16 posts tagged "Ferragamo"
Though it’s easy to forget sometimes, when she’s not doing good works or shepherding her brood around the world, Angelina Jolie occasionally still makes movies. Her latest, The Tourist, opens today. Angie portrays a shady femme fatale bent on evading a group of international assassins (and siccing them on an unsuspecting Johnny Depp). But she never looks less than chic doing so, thanks to the ministrations of Oscar-winning costume designer Colleen Atwood (Chicago, Memoirs of a Geisha), who gave her a closetful of tasteful garb and, thanks to a collaboration with Salvatore Ferragamo, a killer pump. The Elise style, customized for the film with a gold-tipped stiletto heel—reportedly Jolie’s favorite from the filming—is now available at Ferragamo’s New York flagship and select stores nationwide, in black leather and our favorite, blush suede ($750).
Jennifer Aniston took to the carpet in L.A. last night for the premiere of her new maternity comedy of errors (a 2010 genre if ever there was one), The Switch. Aniston has a mixed history with red-carpet looks, and if you ask us, she could have dialed up the glamour a bit for her new premiere. Her two-tone Spring ’10 Lanvin dress flatters her ultra-toned figure but doesn’t bring much spark. (Though the contrast-color zip on the side gives a little bit of pop that’s hard to make out in a front view.) With loose hair and strappy, nude sandals, the whole look feels more dinner-and-a-movie than star tour. (Though we love the Ferragamo croc clutch—even if it threatens to upstage its owner.) What do you think? Is less more, or should Jen have done like her on-screen alter ego and switched?
Was this the face that launched a thousand ships? Ferragamo’s just hoping it’s the face that’ll move a couple thousand bottles. The label has just announced that Dree Hemingway will be the face of its upcoming fragrance, to be shot by Craig McDean. [Modelinia]
Midtown Manhattan just got a little more dangerous—for us, at least: Uniqlo has officially announced what’s been suspected for weeks. It will open a second Manhattan flagship at 666 Fifth Avenue, a stone’s throw from our office. [WWD]
At this week’s Brooklyn Museum High Style gala, Opening Ceremony’s Humberto Leon and Carol Lim have enlisted six labels—Band of Outsiders, Philip Crangi, Patrik Ervell, 3.1 Phillip Lim, Rodarte and Slow and Steady Wins the Race—to create carnival activities or special souvenirs to give to guests, ranging from a ring-toss station to a fortune teller’s booth. Let us guess—our future includes a quick trip to OC? [WWD]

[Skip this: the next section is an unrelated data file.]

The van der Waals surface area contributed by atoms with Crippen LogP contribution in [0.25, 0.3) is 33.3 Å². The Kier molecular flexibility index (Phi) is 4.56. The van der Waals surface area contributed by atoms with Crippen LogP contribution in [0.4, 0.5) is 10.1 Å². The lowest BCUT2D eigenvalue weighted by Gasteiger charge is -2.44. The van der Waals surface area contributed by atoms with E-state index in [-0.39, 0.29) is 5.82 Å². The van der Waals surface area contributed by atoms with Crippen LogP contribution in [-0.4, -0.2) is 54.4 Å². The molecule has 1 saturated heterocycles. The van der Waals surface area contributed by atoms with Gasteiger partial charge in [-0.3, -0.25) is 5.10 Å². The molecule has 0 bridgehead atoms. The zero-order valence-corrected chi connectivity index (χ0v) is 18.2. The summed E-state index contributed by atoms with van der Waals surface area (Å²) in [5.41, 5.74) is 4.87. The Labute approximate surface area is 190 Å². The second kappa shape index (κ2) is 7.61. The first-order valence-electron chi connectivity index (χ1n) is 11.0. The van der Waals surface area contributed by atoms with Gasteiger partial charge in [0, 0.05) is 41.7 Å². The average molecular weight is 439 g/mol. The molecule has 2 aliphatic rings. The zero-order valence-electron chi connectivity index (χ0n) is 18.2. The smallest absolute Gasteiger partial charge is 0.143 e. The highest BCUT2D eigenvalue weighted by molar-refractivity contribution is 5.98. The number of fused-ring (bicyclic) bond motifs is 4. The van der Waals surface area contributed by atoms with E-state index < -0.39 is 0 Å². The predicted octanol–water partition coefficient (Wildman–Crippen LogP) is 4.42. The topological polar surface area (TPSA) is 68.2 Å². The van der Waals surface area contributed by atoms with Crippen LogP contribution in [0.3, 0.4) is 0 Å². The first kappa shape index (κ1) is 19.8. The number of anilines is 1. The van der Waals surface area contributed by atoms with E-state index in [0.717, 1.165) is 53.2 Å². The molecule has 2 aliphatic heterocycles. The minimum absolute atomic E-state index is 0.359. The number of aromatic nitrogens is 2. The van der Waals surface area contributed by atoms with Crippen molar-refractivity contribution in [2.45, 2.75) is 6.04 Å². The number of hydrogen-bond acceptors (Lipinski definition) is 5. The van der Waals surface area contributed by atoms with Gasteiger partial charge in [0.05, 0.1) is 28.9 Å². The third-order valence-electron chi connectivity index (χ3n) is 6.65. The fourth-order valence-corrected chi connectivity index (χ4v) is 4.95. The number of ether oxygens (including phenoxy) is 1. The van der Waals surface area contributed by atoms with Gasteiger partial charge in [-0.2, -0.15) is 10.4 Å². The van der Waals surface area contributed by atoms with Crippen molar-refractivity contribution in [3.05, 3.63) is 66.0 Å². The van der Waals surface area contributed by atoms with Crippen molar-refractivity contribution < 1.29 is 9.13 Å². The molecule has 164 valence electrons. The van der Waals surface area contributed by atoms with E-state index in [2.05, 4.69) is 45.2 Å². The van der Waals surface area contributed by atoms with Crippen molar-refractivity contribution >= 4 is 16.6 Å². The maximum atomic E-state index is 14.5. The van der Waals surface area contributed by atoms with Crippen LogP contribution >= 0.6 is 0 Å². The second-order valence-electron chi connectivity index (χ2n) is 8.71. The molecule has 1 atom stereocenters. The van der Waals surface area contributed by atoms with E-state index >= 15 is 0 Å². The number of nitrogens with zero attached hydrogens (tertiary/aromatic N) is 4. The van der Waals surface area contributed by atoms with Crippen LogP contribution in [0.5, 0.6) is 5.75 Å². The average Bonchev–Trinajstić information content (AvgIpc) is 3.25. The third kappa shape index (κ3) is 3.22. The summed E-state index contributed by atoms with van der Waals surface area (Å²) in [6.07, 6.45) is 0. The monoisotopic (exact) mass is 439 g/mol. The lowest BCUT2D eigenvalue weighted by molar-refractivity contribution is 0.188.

And in unsurprising news: Estrella Archs has left Emanuel Ungaro. The path’s been cleared. Is Giles en route? [Vogue U.K.]
In a gesture of atypical extravagance, Greta Garbo would order up to a hundred pairs of shoes at a time from Salvatore Ferragamo. At the Saturday opening of a Ferragamo-sponsored exhibition devoted to Garbo’s style, Salvatore’s widow Wanda shared her impressions of the actress. “Her bearing,” she said, hauling herself up ramrod straight in an echo of Garbo’s posture. “And her eyes. They were gray.” Which helps account for Greta’s mesmerizing gaze in the black-and-white movies that sealed her reputation as the most enduringly timeless of stars. The impressively comprehensive show should also help to consolidate her status. Exhibitions of the bits and pieces that belonged to Hollywood legends tend to leave you flummoxed by how minuscule the greats were. (It’s not just exhibitions either. Can that truly be Elizabeth Taylor’s footprint sealed in cement outside Grauman’s Chinese? Is the woman a leprechaun?) Garbo’s Ferragamo footwear, at least, was reassuringly normal in size. And, according to the show at Milan’s Triennale, her outfits maintained the same remarkably consistent real-woman silhouette from the thirties to the sixties. Hence that timelessness. You could imagine almost anything she wore stepping out onto the Milanese catwalk right now. In fact, in a week where Miuccia Prada celebrated womanly shape, there couldn’t have been a more timely museum opening.